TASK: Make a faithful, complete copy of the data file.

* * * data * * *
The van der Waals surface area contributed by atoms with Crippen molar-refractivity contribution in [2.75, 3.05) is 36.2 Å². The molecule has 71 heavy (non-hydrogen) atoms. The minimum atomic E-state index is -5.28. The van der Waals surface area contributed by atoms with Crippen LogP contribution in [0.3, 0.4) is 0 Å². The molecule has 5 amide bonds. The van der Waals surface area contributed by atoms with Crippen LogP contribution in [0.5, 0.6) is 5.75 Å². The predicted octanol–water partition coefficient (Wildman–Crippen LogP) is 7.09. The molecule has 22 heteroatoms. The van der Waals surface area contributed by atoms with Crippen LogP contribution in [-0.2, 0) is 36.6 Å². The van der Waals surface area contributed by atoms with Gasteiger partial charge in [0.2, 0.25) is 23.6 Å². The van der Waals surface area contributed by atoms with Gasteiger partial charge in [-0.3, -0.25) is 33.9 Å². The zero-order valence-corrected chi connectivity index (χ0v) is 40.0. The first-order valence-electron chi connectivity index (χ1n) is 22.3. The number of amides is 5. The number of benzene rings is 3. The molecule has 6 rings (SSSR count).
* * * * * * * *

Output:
The van der Waals surface area contributed by atoms with Crippen molar-refractivity contribution in [2.75, 3.05) is 36.2 Å². The molecule has 71 heavy (non-hydrogen) atoms. The minimum atomic E-state index is -5.28. The van der Waals surface area contributed by atoms with Crippen LogP contribution in [0.3, 0.4) is 0 Å². The molecule has 5 amide bonds. The van der Waals surface area contributed by atoms with Crippen LogP contribution in [0.5, 0.6) is 5.75 Å². The predicted octanol–water partition coefficient (Wildman–Crippen LogP) is 7.09. The molecule has 22 heteroatoms. The van der Waals surface area contributed by atoms with Crippen LogP contribution in [-0.2, 0) is 36.6 Å². The van der Waals surface area contributed by atoms with Gasteiger partial charge in [0.2, 0.25) is 23.6 Å². The van der Waals surface area contributed by atoms with Gasteiger partial charge in [-0.3, -0.25) is 33.9 Å². The zero-order valence-corrected chi connectivity index (χ0v) is 40.0. The first-order valence-electron chi connectivity index (χ1n) is 22.3. The number of amides is 5. The number of benzene rings is 3. The molecule has 6 rings (SSSR count).